To staunch their asset haemorraghing, hedge funds have cut their fees. HFR, another data provider, estimated that the funds charged a management fee of 1.56% on average last year, while performance fees stood at 17.3%.

More is likely. An investment consultant told AsianInvestor that further tranching of hedge fund fees is likely, as they seek to engage more institutional investors and fend off competition from smart beta investment strategies and multi-asset funds.

“Some hedge funds are looking at how to charge different rates for different types of investment; if you want the lowest rate maybe you have to lock up your capital with the firm for a longer time,” said the Singapore-based consultant.


Private equity funds also suffered during the global financial crisis, as asset valuations collapsed, but they haven't had the same backlash.

In part this was because they didn't enjoy the same popularity with asset owners at the time. But over the past decade this has changed, as institutional investors have increasingly ploughed funds into private equity.

As a result, a record number of funds were established by early 2018, according to Boston Consulting Group. Yet the pace of deals isn’t keeping up; in 2017 a total of 4,053 private equity deals were executed, worth $538.2 billion, according to Pitchbook – equivalent to 2016 volumes.

A greater number of gluttons eyeing a similarly sized pie is having predictable consequences. Asset costs are rising, and funds have piled more debt onto deals to keep returns up. Pitchbook noted that the median debt percentage of private equity deals climbed from 50% in 2016 to 55% last year, while the median debt/Ebitda multiple rose from 5.2 times to 5.8 times over the same period.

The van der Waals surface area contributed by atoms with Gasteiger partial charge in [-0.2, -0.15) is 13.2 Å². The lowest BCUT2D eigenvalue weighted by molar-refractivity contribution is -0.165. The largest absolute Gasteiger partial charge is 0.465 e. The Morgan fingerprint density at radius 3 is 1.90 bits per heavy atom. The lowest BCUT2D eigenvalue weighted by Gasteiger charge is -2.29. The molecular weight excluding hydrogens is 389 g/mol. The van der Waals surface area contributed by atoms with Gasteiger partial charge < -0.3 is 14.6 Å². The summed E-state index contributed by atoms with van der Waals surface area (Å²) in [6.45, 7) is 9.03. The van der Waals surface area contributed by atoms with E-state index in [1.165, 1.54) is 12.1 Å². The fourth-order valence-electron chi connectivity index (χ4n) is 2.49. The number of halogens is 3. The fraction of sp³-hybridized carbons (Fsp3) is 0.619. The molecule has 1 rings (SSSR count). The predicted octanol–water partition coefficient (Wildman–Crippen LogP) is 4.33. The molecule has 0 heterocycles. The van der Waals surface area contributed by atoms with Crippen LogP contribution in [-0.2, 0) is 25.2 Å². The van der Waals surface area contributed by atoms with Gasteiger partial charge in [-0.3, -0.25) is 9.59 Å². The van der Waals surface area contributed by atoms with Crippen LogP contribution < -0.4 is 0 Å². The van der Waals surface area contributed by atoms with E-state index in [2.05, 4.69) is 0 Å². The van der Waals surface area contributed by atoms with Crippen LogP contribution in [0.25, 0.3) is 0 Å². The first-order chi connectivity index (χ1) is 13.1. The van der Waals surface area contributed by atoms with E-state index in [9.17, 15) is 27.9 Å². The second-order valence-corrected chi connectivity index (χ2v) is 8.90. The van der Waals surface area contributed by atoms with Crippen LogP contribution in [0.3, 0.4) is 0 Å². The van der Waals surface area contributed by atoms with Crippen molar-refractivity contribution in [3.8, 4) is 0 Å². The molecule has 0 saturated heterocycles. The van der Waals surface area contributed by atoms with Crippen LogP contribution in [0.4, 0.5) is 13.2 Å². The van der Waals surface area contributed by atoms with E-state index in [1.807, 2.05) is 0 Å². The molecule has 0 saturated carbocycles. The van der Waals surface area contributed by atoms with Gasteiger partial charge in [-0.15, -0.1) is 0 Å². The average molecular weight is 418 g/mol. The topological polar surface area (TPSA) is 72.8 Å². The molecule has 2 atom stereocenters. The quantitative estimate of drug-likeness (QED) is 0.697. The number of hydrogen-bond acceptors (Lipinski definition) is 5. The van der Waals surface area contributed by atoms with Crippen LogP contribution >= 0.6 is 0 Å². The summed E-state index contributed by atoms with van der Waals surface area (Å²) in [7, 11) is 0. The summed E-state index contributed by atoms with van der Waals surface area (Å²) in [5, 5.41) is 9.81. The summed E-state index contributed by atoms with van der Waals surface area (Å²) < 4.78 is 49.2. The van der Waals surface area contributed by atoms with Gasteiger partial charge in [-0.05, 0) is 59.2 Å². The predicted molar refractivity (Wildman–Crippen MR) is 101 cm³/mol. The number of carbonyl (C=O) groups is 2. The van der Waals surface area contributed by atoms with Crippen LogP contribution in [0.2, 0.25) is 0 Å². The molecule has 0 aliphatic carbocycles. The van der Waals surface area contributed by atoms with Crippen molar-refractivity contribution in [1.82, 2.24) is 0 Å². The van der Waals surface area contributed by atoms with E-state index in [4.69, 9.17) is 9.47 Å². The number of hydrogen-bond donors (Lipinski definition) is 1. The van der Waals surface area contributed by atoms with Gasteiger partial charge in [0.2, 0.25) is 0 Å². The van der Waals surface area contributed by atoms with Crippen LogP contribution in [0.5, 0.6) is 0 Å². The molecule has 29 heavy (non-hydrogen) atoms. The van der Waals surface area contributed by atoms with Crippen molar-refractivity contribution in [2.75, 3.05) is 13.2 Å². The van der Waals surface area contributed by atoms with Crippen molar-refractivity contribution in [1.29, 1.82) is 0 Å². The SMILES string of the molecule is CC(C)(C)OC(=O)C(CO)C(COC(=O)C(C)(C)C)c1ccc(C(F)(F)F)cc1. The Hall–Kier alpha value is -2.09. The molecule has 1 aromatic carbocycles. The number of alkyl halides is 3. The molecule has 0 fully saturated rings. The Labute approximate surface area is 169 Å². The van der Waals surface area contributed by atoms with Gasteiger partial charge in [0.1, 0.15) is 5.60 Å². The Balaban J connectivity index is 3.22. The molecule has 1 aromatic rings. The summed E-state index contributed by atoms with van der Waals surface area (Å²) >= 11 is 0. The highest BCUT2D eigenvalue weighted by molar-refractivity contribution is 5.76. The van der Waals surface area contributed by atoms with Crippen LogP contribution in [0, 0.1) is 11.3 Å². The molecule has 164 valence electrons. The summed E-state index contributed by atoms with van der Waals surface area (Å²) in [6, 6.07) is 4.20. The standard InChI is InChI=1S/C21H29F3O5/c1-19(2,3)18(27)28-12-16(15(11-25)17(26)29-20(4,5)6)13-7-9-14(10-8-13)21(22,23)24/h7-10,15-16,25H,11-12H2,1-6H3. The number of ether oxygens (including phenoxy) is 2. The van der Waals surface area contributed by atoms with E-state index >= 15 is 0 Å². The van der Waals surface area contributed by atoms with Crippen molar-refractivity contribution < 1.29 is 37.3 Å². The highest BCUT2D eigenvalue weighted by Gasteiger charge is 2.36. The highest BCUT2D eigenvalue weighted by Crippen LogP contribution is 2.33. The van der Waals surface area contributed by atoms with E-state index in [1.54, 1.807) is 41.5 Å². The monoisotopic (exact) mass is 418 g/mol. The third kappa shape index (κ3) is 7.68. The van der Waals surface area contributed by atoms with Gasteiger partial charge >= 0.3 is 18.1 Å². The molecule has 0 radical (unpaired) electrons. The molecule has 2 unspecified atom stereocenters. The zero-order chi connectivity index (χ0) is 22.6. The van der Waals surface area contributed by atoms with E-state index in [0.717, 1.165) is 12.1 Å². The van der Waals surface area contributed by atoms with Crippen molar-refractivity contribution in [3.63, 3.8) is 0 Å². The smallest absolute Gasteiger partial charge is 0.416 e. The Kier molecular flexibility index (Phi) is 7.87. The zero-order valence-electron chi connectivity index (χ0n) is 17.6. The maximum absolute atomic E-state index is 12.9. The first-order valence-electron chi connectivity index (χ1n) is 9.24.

“This is the highest debt/Ebitda multiple recorded in PitchBook’s dataset,” the company noted.

Despite this, overall returns are slipping. A study by Preqin notes that private equity funds formed in the years after the crisis returned 14% to 15% a year, but those since 2013 have seen returns slip to 9.5% to 13.5% on average (although their relative youth means this could change).

The biggest danger is that interest rates keep rising only to be followed by a sharp turn in market conditions over the next year or two. That would likely cause company valuations to founder, leaving private equity funds of a recent vintage heavily indebted and sitting on assets that that has lost value. That may sound pessimistic, but given uncertainties such as an expanding trade war, the risks of such a scenario appear to be rising.

For asset owners, the volatility of today’s equity markets may well burnish the appeal of private equity funds. But they appear to be getting riskier, even as their returns slip. Ultimately the onus is on institutional investors to decide whether it’s worth spending so much to lock their money away for years at this moment.

Increasingly, the answer could be ‘no.’